Arduino Nano with WS2812B LED strip

Hi there,

I read somewhere that the Arduino Nano, connected via USB cable, can only supply 500mA max on the 5V output pin. However the max current draw for one LED on the WS2812B strip is 60mA, and i would need to connect more than 8 LED's. How would I supply more current to the rest of the LED's, there are 60 in total?

Thank you

1Blademaster:
Hi there,

I read somewhere that the Arduino Nano, connected via USB cable, can only supply 500mA max on the 5V output pin. However the max current draw for one LED on the WS2812B strip is 60mA, and i would need to connect more than 8 LED's. How would I supply more current to the rest of the LED's, there are 60 in total?

Thank you

You don't connect 5V from the LED's to Arduino, just use an external power supply that is capable of suplying at least the current you need and connect the strip to that power supply
To the arduino you will connect Data and GND will be connected to both the Power supply and the arduino (although I'm not 100% sure about that last one)

With an external 5v power supply with sufficient current for the whole strip. the +5v output goes to the +5v pin of the LED strip, and ground of the power supply is connected to ground of the LED strip and ground of the arduino.

Optionally, you can also connect it to the 5v pin on the nano so the nano can be powered by it too and it doesn't need to be plugged into a computer.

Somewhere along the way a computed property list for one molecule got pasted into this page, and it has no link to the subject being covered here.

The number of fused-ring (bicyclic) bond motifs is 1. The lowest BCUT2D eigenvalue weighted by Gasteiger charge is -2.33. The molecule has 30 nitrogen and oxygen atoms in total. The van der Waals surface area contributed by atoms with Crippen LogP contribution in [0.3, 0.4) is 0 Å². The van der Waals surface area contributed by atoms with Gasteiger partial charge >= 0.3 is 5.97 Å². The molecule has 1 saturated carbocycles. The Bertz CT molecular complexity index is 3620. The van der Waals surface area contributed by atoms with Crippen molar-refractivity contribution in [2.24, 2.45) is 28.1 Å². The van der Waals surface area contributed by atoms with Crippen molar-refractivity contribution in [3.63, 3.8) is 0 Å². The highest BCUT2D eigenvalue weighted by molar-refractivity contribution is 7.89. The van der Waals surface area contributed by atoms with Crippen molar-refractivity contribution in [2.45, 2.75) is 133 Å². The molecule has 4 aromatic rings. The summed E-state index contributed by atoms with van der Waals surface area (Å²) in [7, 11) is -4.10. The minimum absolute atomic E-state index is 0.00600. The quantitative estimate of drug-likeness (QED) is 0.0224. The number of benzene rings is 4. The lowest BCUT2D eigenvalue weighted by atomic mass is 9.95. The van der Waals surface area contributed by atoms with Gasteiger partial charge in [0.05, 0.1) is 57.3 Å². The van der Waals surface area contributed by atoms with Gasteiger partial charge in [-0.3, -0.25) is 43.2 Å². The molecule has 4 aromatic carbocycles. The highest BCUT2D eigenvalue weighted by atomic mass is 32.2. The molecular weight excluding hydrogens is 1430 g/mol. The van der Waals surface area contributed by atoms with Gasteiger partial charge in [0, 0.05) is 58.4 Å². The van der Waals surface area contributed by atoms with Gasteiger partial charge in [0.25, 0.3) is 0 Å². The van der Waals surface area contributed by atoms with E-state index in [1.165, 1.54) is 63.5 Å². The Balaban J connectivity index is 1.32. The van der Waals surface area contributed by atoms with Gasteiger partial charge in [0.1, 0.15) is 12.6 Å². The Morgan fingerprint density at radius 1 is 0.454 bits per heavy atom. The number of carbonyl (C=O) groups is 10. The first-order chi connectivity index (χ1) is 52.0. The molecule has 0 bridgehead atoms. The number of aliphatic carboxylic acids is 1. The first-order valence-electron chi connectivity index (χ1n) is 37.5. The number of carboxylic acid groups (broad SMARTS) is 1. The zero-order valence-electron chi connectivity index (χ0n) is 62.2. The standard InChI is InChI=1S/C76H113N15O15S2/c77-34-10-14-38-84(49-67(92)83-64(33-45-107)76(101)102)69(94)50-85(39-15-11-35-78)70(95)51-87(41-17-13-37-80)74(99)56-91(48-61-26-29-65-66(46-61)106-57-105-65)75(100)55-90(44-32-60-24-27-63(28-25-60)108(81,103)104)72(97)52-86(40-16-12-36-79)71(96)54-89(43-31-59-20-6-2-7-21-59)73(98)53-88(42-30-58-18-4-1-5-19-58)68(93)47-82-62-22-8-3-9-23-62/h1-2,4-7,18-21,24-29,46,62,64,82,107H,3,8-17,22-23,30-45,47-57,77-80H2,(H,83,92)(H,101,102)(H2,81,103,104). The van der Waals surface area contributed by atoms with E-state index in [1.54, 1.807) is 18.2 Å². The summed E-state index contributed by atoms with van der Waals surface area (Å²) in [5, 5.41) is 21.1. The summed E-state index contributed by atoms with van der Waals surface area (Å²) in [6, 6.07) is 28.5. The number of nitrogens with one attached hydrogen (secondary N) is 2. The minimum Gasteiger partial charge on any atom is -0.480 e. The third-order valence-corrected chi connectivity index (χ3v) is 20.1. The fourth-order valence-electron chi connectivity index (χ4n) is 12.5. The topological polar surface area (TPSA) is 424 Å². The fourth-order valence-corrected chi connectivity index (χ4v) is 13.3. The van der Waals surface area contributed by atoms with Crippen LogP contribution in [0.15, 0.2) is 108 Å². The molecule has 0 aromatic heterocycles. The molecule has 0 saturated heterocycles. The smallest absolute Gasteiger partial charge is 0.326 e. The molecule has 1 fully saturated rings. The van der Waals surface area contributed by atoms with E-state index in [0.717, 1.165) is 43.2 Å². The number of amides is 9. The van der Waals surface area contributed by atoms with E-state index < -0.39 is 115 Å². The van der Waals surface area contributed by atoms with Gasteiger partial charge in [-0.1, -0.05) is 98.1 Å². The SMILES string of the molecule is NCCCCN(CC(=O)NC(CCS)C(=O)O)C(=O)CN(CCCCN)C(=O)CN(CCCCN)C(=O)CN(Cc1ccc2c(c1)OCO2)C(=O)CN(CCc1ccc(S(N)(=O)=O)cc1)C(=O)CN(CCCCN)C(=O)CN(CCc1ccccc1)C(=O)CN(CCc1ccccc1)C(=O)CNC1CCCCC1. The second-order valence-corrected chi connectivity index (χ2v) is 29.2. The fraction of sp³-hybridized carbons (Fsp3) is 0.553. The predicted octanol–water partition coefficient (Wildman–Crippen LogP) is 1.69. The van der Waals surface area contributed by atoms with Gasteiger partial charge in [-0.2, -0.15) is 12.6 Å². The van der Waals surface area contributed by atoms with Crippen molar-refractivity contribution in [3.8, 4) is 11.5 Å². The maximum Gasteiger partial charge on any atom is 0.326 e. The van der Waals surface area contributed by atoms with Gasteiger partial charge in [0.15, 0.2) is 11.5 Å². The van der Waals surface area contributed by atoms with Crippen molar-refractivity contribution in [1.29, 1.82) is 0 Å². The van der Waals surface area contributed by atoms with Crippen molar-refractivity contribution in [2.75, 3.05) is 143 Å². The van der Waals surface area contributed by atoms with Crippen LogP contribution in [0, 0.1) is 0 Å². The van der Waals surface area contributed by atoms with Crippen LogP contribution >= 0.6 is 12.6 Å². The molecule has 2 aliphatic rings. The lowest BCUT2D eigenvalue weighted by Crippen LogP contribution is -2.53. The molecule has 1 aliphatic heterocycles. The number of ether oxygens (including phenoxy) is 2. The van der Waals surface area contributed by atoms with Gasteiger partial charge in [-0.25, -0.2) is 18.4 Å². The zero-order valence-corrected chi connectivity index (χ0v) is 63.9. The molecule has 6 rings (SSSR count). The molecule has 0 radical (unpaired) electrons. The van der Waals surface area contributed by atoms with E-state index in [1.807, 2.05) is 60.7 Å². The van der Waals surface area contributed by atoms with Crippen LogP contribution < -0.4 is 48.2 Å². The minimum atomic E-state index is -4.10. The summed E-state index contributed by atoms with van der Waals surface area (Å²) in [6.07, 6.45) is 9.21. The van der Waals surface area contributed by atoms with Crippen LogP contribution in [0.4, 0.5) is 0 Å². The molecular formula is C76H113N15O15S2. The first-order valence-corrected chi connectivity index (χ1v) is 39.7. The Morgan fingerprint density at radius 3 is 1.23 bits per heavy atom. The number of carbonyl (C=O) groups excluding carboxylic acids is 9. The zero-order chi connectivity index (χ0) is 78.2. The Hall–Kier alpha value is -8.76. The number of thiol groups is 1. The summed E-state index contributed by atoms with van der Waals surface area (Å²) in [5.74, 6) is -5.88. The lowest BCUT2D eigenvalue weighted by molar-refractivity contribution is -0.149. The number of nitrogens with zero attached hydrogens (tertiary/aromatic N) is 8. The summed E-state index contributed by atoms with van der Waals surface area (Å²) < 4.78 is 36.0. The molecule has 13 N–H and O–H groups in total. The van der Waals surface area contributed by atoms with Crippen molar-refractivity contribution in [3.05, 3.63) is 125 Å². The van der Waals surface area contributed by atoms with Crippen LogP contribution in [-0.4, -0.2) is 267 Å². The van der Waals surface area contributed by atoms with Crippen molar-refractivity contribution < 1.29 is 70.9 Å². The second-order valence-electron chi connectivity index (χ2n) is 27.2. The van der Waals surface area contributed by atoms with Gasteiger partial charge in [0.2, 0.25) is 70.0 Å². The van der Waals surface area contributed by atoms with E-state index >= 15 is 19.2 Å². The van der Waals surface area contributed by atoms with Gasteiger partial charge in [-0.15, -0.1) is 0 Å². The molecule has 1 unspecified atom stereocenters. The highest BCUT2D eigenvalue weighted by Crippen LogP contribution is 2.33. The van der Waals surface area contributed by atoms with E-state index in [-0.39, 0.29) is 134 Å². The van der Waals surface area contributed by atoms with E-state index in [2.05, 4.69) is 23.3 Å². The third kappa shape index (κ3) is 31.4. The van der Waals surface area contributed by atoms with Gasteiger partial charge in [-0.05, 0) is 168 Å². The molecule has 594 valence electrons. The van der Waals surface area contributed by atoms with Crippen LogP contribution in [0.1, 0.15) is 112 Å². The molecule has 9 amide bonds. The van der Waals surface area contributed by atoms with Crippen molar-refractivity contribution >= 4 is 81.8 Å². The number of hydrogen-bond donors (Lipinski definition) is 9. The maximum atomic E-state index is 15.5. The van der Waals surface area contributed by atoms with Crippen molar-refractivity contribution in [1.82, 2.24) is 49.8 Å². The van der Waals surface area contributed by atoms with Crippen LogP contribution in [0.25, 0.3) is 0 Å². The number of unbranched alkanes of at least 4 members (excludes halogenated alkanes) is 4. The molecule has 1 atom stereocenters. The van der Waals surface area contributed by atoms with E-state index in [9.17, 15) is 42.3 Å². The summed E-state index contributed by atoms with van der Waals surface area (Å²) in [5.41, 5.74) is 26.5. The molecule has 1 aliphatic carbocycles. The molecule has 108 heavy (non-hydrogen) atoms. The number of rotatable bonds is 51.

If your strips are long, you need to supply power to both ends, because the conductors in the strip are thin, and the current fairly high, so the voltage drop along the length of the strip will prevent the leds at the end farther from the power supply from working.

MBC99:
You don't connect 5V from the LED's to Arduino, just use an external power supply that is capable of suplying at least the current you need and connect the strip to that power supply
To the arduino you will connect Data and GND will be connected to both the Power supply and the arduino (although I'm not 100% sure about that last one)

Oh i understand you, thank you :smiley:

DrAzzy:
With an external 5v power supply with sufficient current for the whole strip.

Optionally, you can also connect it to the 5v pin on the nano so the nano can be powered by it too and it doesn't need to be plugged into a computer.

If your strips are long, you need to supply power to both ends, because the conductors in the strip are thin, and the current fairly high, so the voltage drop along the length of the strip will prevent the leds at the end farther from the power supply from working.

Ahh gotcha, thank you for your help :smiley: